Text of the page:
This is a continuation of a previous post including interesting questions from the comments.
- What are parameterisations?
Some physics in the real world, that is necessary for a climate model to work, is only known empirically. Or perhaps the theory only really applies at scales much smaller than the model grid size. This physics needs to be ‘parameterised’ i.e. a formulation is used that captures the phenomenology of the process and its sensitivity to change but without going into all of the very small scale details. These parameterisations are approximations to the phenomena that we wish to model, but which work at the scales the models actually resolve. A simple example is the radiation code – instead of using a line-by-line code which would resolve the absorption at over 10,000 individual wavelengths, a GCM generally uses a broad-band approximation (with 30 to 50 bands) which gives very close to the same results as a full calculation. Another example is the formula for the evaporation from the ocean as a function of the large-scale humidity, temperature and wind-speed. This is really a highly turbulent phenomena, but there are good approximations that give the net evaporation as a function of the large scale (‘bulk’) conditions. In some parameterisations, the functional form is reasonably well known, but the values of specific coefficients might not be. In these cases, the parameterisations are ‘tuned’ to reproduce the observed processes as much as possible.
- How are the parameterisations evaluated?
In at least two ways. At the process scale, and at the emergent phenomena scale. For instance, taking one of the two examples mentioned above, the radiation code can be tested against field measurements at specific times and places where the composition of the atmosphere is known alongside a line-by-line code. It would need to capture the variations seen over time (the daily cycle, weather, cloudiness etc.). This is a test at the level of the actual process being parameterised and is a necessary component in all parameterisations. The more important tests occur when we examine how the parameterisation impacts larger-scale or emergent phenomena. Does changing the evaporation improve the patterns of precipitation? the match of the specific humidity field to observations? etc. This can be an exhaustive set of tests but again are mostly necessary. Note that most ‘tunings’ are done at the process level. Only those that can’t be constrained using direct observations of the phenomena are available for tuning to get better large scale climate features. As mentioned in the previous post, there are only a handful of such parameters that get used in practice.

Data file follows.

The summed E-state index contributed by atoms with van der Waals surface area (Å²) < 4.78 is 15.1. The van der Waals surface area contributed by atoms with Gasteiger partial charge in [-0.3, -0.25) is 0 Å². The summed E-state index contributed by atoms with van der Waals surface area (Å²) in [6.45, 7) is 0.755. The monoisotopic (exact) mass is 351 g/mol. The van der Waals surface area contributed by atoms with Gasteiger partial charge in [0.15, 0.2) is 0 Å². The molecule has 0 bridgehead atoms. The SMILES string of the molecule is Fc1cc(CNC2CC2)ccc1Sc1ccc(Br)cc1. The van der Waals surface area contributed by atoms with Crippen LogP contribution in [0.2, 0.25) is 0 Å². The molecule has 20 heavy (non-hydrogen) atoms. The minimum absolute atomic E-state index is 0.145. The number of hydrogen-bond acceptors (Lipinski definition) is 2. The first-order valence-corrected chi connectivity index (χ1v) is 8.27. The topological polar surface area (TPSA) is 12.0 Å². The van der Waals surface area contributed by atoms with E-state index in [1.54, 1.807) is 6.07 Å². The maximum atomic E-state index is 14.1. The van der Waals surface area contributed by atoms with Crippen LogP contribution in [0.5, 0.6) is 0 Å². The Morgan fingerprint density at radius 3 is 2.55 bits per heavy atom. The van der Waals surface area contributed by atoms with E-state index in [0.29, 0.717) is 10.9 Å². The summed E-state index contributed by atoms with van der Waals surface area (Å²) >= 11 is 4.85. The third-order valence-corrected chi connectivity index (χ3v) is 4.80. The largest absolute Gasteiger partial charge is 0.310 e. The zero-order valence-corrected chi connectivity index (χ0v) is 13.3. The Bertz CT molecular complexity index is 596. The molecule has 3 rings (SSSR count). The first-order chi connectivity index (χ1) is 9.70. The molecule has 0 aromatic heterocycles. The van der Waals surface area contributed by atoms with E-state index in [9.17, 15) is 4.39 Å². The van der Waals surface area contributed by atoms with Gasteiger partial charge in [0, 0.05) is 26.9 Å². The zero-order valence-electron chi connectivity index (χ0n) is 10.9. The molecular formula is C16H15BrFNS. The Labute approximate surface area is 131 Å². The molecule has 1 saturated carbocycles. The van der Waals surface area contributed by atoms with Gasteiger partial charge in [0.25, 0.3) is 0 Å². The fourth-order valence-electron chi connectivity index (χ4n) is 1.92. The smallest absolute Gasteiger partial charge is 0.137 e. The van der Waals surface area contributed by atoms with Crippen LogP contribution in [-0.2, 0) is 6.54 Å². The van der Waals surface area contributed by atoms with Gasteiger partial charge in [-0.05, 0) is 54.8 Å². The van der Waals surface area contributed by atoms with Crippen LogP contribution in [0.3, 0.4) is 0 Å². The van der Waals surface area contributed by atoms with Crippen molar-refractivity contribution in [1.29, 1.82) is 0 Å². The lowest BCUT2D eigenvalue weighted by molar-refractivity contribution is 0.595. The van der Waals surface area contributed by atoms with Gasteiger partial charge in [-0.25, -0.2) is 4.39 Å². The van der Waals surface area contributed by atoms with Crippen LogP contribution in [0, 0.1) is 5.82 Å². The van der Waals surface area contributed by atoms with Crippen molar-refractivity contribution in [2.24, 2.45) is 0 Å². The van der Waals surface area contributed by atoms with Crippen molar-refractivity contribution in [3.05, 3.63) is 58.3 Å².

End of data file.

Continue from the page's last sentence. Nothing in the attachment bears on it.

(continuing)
- Are clouds included in models? How are they parameterised?
Models do indeed include clouds, and do allow changes in clouds as a response to forcings. There are certainly questions about how realistic those clouds are and whether they have the right sensitivity – but all models do have them! In general, models suggest that they are a positive feedback – i.e. there is a relative increase in high clouds (which warm more than they cool) compared to low clouds (which cool more than they warm) – but this is quite variable among models and not very well constrained from data.
Cloud parameterisations are amongst the most complex in the models. The large differences in mechanisms for cloud formation (tropical convection, mid-latitude storms, marine stratus decks) require multiple cases to be looked at and many sensitivities to be explored (to vertical motion, humidity, stratification etc.). Clouds also have important micro-physics that determine their properties (such as cloud particle size and phase) and interact strongly with aerosols. Standard GCMs have most of this physics included, and some are even going so far as to embed cloud resolving models in each grid box. These models are supposed to do away with much of the parameterisation (though they too need some, smaller-scale, ones), but at the cost of greatly increased complexity and computation time. Something like this is probably the way of the future.
- What is being done to address the considerable uncertainty associated with cloud and aerosol forcings?
As alluded to above, cloud parameterisations are becoming much more detailed and are being matched to an ever larger amount of observations. However, there are still problems in getting sufficient data to constrain the models. For instance, it’s only recently that separate diagnostics for cloud liquid water and cloud ice have become available. We still aren’t able to distinguish different kinds of aerosols from satellites (though maybe by this time next year).